Shoes Make a Difference

By Joseph Gustaitis

Shoes Make a Difference

A lot of people buy shoes because of how stylish they look. Others buy them for a specific purpose, such as running or workplace safety. But the results of a new study recently presented at the annual meeting of the American College of Rheumatology suggest some people might want to buy them for how they might help their knee osteoarthritis.

The research was conducted by specialists at Rush University Medical Center in Chicago. They were interested in finding out, when it came to knee pain, if there was any difference between flat, flexible shoes and shoes with stiff soles. They recruited 50 participants for the study: 22 of them were given what the researchers called “mobility shoes”—shoes with flexible soles that allowed the feet to bend in the same way as if the wearer were barefoot. The other 28 patients were fitted with a shoe that looked just the same as the first, except for one crucial difference—this shoe had a metal plate in the sole that reduced bending.

After the subjects wore the shoes for 48 weeks, the researchers found those who wore the mobility shoes had experienced more improvements that those who wore the stiff-soled shoes. In addition, the mobility shoe wearers saw a reduction in the load on their knees.

The new study was a follow up to an earlier one conducted by the same specialists. In that study, they compared five types of walking. The first was barefoot. The others involved four kinds of shoes: flat walking shoes, flip-flops, clogs and stability shoes (stiff-soled shoes often recommended for comfort and stability). The study found the loads on the knee joints were up to 15% higher with the clogs and stability shoes.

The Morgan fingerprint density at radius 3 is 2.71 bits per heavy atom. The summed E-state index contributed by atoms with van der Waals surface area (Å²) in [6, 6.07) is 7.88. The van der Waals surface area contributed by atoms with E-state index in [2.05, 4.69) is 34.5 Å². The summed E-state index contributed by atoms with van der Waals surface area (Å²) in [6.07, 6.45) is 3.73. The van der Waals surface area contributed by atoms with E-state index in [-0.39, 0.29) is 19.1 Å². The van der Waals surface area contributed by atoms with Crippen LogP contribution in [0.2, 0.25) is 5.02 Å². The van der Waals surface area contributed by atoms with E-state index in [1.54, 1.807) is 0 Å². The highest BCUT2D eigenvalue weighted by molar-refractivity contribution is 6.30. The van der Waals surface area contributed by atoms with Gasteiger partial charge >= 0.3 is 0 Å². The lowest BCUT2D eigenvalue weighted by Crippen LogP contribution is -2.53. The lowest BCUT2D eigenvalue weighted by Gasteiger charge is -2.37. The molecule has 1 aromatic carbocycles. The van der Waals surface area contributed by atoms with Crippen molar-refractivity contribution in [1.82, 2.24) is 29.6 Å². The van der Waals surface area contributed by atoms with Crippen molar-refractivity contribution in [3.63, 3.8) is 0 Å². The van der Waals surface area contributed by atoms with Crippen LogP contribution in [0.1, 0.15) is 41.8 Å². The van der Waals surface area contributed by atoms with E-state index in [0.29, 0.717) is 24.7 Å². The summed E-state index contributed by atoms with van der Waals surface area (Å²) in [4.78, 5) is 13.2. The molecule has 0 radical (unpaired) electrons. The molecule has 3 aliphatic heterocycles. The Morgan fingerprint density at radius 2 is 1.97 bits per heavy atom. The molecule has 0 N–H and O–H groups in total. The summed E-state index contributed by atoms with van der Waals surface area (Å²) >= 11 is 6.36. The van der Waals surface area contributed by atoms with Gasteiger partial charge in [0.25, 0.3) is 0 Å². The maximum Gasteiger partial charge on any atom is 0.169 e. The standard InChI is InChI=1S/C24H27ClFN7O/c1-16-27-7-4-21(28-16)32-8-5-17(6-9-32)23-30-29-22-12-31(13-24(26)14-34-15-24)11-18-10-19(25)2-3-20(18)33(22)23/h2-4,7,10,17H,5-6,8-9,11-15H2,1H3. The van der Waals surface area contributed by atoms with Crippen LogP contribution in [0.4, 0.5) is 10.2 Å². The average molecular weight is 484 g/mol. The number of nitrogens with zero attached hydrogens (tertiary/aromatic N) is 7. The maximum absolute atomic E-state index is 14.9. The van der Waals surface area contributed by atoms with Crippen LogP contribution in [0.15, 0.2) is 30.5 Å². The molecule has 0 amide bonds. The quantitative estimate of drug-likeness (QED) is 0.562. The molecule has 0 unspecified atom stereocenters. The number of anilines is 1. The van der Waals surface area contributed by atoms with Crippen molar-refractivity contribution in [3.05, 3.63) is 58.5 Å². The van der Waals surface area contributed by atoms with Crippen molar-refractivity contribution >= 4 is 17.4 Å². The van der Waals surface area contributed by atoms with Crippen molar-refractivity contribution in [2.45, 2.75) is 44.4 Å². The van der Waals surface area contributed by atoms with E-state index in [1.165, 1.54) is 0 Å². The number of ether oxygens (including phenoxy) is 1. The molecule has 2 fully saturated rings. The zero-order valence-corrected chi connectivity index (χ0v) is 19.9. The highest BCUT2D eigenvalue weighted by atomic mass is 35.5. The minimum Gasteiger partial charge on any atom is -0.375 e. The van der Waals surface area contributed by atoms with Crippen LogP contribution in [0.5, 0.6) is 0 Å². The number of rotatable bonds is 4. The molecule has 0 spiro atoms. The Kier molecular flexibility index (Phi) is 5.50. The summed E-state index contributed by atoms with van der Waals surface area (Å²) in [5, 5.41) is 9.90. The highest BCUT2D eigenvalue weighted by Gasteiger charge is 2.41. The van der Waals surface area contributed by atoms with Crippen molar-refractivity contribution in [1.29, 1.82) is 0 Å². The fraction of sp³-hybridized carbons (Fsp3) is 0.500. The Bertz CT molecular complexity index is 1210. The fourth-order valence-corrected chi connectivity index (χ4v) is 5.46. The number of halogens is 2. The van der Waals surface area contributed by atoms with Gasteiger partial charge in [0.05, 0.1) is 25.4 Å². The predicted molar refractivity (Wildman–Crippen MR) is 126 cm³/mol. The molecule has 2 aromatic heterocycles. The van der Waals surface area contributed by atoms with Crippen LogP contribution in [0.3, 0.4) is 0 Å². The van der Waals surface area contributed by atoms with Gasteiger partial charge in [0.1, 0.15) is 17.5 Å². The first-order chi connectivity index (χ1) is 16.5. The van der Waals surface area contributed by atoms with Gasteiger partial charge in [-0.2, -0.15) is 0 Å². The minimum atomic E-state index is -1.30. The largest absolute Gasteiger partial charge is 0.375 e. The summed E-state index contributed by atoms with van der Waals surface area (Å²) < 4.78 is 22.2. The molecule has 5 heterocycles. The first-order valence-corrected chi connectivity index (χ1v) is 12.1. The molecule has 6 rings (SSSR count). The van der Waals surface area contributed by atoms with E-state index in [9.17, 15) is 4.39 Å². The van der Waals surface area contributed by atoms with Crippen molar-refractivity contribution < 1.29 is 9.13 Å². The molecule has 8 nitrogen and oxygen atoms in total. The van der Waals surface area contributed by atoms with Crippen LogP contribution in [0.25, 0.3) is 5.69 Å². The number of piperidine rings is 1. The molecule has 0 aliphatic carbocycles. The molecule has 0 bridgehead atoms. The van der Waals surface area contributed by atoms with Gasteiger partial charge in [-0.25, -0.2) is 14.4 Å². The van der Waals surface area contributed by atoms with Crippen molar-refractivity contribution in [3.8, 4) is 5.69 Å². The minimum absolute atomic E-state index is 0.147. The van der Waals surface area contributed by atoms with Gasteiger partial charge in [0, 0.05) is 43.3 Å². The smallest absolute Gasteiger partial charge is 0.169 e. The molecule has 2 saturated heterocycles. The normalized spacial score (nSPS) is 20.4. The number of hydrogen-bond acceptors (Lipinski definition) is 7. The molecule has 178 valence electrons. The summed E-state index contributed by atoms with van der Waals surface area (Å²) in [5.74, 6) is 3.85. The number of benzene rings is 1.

Why the difference? The lead researcher of the study said heel height is one factor—higher heels might lead to greater loads on the knees. Another element to be considered is stiffness. Because barefoot walking has been shown to be associated with lower knee loads, it’s likely the flat walking shoes and the flip-flops, because they allow the foot to flex, more closely mimic the experience of walking barefoot. The researchers did point out, however, that flip-flops, because they fit so loosely, might make the wearer more likely to fall. Nevertheless, they concluded people suffering from knee osteoarthritis might want to think about trading in their stiff-soled shoes for lightweight, flexible ones.

Last Reviewed 02/29/16

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Joseph Gustaitis, a freelance writer and editor in the Chicago area.

Statements and opinions expressed on this Web site are those of the authors and not necessarily those of the publishers or advertisers. The information provided on this Web site should not be construed as medical instruction. Consult appropriate health-care professionals before taking action based on this information.

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